You might remember that I read Alice’s Adventures in Wonderlandlast year and fell in love head over heels with it. It actually became one of my favorite books, ever!
Unfortunately I cannot say the same with Through the Looking-Glass. I’m not sure if it was the timing or if it’s really a less piece of work, but the magic I found in Alice’s Adventures in Wonderland was a bit lost in the sequel. It was still a pretty good read, but I did not love it as much.
I read the Vintage edition on the right which has both Alice’s Adventures in Wonderland and Through the Looking-Glass, both with illustrations by John Tenniel-the original illustrator. I decided to wait a bit for the second book after reading the first one, hence the gap (they were actually published with 6 years gap anyway).
In Through the Looking-Glass I found that characters often appear and disappear too suddenly (literally–like poof!) which I don’t remember happening as much in the first book and kinda baffled me a little bit. I laughed reading the first one a lot more too. Lots more. The second book is probably supposed to be smarter because it integrates chess moves throughout the entire story, but I never have much interest in chess unfortunately!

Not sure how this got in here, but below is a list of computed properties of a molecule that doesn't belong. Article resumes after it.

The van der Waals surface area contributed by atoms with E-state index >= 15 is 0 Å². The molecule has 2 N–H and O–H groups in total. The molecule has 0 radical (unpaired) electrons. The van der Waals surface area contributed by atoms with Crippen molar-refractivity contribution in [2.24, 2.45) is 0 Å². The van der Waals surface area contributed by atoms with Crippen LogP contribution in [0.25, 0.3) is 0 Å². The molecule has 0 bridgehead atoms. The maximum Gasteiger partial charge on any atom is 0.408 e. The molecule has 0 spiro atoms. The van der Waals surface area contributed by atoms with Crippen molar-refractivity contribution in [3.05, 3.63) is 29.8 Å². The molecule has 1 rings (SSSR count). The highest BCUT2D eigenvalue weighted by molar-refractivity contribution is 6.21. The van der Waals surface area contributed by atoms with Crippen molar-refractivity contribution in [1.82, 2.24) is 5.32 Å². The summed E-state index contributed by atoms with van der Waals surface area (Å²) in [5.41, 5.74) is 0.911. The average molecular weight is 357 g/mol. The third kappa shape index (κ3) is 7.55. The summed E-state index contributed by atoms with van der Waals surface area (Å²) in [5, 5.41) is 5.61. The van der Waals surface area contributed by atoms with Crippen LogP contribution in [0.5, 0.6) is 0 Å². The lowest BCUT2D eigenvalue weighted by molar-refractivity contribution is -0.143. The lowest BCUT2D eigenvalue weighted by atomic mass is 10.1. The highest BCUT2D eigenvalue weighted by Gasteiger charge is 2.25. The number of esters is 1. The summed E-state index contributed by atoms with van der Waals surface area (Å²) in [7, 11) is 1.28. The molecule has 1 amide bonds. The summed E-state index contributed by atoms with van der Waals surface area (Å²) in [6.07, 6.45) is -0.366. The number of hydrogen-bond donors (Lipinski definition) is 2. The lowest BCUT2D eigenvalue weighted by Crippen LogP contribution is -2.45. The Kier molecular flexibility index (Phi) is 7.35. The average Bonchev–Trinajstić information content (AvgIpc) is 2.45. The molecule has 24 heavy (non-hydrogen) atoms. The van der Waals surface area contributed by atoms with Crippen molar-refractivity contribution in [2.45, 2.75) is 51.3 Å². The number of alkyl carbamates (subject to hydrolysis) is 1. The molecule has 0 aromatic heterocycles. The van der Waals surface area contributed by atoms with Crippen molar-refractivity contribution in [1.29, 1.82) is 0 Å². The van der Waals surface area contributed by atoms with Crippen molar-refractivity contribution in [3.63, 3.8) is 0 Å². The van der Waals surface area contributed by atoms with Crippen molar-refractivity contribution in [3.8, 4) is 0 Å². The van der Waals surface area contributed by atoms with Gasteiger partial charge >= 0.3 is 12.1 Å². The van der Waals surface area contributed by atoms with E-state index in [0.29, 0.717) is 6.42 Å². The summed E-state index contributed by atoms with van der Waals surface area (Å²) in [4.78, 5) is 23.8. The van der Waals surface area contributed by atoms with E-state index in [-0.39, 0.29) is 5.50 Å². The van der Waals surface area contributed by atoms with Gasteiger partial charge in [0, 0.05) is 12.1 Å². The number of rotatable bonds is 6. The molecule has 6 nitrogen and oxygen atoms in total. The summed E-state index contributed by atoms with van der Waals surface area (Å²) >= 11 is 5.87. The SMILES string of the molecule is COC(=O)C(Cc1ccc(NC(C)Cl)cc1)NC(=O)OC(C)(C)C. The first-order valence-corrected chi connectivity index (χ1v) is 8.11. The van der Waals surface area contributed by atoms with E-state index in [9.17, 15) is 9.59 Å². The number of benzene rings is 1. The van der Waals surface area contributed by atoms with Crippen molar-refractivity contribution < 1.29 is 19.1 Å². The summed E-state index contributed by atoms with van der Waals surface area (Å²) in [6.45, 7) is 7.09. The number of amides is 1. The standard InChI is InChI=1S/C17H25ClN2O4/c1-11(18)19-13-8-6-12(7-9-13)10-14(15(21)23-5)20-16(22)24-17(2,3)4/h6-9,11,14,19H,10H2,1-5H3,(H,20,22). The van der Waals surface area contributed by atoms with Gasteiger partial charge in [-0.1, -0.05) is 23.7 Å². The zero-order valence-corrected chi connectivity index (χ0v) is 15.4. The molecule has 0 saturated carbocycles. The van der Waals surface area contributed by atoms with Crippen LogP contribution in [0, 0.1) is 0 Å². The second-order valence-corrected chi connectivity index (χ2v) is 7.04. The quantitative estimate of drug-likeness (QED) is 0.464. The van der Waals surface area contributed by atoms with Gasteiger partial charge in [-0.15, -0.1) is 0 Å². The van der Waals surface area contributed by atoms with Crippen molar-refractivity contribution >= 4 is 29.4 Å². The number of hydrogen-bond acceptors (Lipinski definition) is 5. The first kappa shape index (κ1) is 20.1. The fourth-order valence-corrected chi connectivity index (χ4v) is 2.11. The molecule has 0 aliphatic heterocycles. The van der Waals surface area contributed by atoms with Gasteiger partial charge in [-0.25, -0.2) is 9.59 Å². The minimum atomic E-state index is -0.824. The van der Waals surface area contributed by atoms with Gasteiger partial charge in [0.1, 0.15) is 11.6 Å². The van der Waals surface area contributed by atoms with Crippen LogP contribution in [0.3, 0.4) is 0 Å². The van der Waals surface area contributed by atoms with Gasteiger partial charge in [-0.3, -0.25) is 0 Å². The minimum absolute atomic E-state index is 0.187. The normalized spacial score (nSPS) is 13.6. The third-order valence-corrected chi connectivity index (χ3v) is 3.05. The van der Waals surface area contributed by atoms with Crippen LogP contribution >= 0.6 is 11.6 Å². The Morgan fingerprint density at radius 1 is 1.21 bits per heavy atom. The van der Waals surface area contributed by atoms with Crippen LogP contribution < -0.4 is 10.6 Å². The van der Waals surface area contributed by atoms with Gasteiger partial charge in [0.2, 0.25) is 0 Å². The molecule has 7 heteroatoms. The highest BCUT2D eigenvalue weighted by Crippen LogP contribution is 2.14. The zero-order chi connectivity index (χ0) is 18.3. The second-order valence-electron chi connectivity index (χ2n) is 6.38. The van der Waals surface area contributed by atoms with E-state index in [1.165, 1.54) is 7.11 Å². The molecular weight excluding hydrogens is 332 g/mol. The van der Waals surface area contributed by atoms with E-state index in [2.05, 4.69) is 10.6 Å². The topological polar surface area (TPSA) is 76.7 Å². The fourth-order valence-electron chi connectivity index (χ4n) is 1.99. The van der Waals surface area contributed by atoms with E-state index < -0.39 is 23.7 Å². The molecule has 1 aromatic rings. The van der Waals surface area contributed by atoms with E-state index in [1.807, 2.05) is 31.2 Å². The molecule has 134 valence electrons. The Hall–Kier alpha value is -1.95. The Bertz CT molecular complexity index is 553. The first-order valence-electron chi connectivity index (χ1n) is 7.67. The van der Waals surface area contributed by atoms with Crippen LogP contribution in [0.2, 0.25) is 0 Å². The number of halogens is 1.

What I found interesting was a few key events or characters that were taken from Through the Looking Glass and get adapted into the Disney’s version of Alice in Wonderland, like:
the garden of live flowers (John Tenniel’s illustration on the right)
tweedledee and tweedledum (John Tenniel’s illustration on the right–as if you’re gonna get it wrong..)
and Mickey Mouse short where he goes through mirror and finds world on the other side of it is an obvious tribute to Through the Looking Glass!
My super favorite passage:
“‘Well, in our country,’ said Alice, still panting a little, ‘you’d generally get to somewhere else — if you ran very fast for a long time, as we’ve been doing.’
‘A slow sort of country!’ said the Queen. ‘Now, here, you see it takes all the running you can do, to keep in the same place. If you want to get somewhere else, you must run at least twice as fast as that!’” ~ p196
which I think so reflects the fast pace of our modern life.